Monday, 24 June 2013
Spot the frippet: bunting
It's always been good stuff, has bunting. The word used to mean a coarse woollen fabric which was used, rather surprisingly, for sifting grain; but from about 1600, or so they say, this cloth began to be used for making flags for the Royal Navy. Bunts is still used as a name for a ship's communications officer.
A bunting is also a bag with a hood that you put a baby in to keep it warm. Now, naturally you wouldn't make one of those of coarse wool. No, that sort of bunting seems to be called after the bunting in the nursery rhyme Bye Baby Bunting.
And the connection?
Well, it seems to be to do with fat things.
The Old French bonnetin means good little thing, an obvious nickname for a baby. In Scotland the word buntin came to mean short and plump.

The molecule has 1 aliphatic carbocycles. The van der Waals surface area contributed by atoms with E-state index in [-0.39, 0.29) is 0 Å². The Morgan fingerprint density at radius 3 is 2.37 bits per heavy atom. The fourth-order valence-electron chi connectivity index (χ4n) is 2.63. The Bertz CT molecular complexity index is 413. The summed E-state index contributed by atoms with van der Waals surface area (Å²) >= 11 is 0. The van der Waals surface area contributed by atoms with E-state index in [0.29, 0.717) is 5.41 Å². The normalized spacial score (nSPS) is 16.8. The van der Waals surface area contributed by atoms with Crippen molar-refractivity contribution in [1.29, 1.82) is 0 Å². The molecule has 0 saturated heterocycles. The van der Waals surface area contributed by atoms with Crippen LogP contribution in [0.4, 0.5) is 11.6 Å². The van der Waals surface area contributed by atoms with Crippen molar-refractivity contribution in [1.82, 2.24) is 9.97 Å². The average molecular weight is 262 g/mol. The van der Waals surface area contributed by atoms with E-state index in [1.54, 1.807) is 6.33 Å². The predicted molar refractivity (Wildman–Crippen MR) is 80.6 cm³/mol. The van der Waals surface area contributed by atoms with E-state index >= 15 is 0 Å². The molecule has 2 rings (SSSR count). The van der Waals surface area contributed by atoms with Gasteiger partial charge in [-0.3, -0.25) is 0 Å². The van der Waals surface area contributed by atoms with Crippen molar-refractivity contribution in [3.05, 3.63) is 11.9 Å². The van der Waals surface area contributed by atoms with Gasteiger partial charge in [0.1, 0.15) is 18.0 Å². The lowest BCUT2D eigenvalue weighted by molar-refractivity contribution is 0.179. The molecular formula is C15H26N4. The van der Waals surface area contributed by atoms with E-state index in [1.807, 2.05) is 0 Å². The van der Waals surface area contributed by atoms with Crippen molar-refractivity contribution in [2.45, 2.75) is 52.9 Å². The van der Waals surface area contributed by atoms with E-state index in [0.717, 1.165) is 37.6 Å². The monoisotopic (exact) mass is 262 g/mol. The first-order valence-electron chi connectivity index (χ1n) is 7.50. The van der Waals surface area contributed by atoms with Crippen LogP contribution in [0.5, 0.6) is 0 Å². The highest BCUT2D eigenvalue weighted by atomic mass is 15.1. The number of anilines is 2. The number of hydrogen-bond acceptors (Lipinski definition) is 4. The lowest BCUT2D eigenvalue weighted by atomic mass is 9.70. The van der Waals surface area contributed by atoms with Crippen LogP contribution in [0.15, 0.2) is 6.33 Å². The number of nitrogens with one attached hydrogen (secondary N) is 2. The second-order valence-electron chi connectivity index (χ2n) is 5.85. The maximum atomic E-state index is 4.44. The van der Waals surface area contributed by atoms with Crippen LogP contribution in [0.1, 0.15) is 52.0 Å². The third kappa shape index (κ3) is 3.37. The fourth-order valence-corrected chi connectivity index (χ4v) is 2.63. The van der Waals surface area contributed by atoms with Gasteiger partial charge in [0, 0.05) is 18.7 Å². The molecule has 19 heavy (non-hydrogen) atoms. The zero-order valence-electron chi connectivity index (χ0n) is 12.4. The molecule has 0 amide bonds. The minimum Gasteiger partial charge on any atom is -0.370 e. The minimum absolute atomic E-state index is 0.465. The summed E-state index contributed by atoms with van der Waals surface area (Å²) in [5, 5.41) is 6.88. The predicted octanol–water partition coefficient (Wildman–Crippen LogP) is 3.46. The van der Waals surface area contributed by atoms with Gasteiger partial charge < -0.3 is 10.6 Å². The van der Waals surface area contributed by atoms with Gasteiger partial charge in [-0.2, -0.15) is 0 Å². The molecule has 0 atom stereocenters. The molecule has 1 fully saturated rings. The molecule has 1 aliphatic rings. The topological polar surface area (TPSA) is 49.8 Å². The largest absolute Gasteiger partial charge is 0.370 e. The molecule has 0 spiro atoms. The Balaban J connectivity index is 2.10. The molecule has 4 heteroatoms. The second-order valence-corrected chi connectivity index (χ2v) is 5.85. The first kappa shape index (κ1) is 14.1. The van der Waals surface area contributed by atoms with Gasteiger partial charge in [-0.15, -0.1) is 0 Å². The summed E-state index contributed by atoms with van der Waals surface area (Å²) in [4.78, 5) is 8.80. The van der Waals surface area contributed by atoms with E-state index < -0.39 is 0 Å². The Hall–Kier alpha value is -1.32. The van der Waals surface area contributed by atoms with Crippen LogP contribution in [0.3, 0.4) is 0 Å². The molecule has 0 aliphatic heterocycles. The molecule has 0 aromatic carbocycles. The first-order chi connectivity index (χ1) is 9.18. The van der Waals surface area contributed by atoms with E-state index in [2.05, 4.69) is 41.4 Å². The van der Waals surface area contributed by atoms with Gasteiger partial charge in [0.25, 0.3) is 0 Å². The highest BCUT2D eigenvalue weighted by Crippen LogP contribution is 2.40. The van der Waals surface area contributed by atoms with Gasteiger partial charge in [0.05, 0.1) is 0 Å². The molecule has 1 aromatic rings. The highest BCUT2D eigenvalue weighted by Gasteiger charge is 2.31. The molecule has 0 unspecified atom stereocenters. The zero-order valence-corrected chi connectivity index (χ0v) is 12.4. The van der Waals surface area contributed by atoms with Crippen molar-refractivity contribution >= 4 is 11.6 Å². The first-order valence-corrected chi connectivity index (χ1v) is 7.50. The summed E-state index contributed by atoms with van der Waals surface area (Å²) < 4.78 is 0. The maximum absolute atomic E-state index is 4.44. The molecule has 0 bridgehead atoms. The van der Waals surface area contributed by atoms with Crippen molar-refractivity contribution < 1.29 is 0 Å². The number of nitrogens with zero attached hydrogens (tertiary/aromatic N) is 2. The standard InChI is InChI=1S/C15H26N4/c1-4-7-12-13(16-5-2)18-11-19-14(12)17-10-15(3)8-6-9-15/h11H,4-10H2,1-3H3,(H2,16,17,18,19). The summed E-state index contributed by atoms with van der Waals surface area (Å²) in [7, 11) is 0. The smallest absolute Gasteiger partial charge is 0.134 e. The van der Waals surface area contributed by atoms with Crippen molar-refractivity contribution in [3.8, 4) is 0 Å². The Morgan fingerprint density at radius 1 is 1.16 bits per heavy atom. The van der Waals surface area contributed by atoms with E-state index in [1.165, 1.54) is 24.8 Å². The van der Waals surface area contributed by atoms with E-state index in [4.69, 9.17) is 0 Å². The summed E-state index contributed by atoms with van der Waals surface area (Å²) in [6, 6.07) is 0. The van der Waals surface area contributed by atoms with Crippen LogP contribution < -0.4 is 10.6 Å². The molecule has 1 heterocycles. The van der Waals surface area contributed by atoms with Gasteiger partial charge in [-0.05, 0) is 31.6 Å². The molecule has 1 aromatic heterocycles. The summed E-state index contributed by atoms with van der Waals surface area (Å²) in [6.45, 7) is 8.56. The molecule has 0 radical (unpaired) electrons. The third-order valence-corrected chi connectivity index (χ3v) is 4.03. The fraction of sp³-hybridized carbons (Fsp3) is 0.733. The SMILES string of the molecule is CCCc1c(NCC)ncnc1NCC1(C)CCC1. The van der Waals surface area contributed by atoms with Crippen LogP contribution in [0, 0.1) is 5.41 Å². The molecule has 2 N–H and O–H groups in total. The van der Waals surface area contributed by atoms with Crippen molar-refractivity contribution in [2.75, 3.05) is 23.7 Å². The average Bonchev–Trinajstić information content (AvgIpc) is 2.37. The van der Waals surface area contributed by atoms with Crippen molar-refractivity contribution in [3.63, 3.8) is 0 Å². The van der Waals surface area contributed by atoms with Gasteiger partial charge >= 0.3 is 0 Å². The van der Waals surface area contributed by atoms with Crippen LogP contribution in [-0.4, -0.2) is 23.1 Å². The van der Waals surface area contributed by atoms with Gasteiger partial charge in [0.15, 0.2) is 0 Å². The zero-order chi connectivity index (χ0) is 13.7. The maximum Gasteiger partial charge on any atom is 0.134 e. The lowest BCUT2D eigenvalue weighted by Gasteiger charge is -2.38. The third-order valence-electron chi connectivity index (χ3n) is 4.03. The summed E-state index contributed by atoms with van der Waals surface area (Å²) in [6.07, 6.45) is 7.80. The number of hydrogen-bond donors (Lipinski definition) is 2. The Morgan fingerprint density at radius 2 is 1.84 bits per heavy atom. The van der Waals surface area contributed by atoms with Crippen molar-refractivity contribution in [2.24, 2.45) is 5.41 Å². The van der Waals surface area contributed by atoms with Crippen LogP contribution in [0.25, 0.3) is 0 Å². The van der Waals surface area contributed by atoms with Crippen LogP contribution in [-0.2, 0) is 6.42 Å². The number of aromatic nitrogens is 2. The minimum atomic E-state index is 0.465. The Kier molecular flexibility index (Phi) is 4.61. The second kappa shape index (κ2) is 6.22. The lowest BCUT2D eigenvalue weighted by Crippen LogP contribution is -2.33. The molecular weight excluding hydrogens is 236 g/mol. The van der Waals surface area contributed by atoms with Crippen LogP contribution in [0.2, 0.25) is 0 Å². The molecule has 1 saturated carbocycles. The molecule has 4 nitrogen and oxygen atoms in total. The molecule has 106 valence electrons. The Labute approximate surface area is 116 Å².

The word branched out to mean the wide middle part of a ship, or the baggy part of a fishing net, or to haul up the middle part of a sail to furl it...which perhaps gives us a connection with the flags, and one much more convincing to me than the idea that a loosely-woven cloth suitable for sifting grain would be used to make flags, which would need to be closely-woven so you could see what colour they were.
Lastly, buntings are birds. No one is quite sure where this word comes from, either, but they're quite plump little things, too:
Louis Agassiz Fuertes: Lark Bunting.
Just like Billy Bunter:
Spot the frippet: bunting. No one is sure where this word came from, but perhaps from the Middle English bonting to sift, because of the use of the cloth in sifting grain, which in turn may be from the dodgy Latin bonitare, to make good. As far as the flags go there may be some connection with the German bunt and the Dutch bont, which both mean parti-coloured.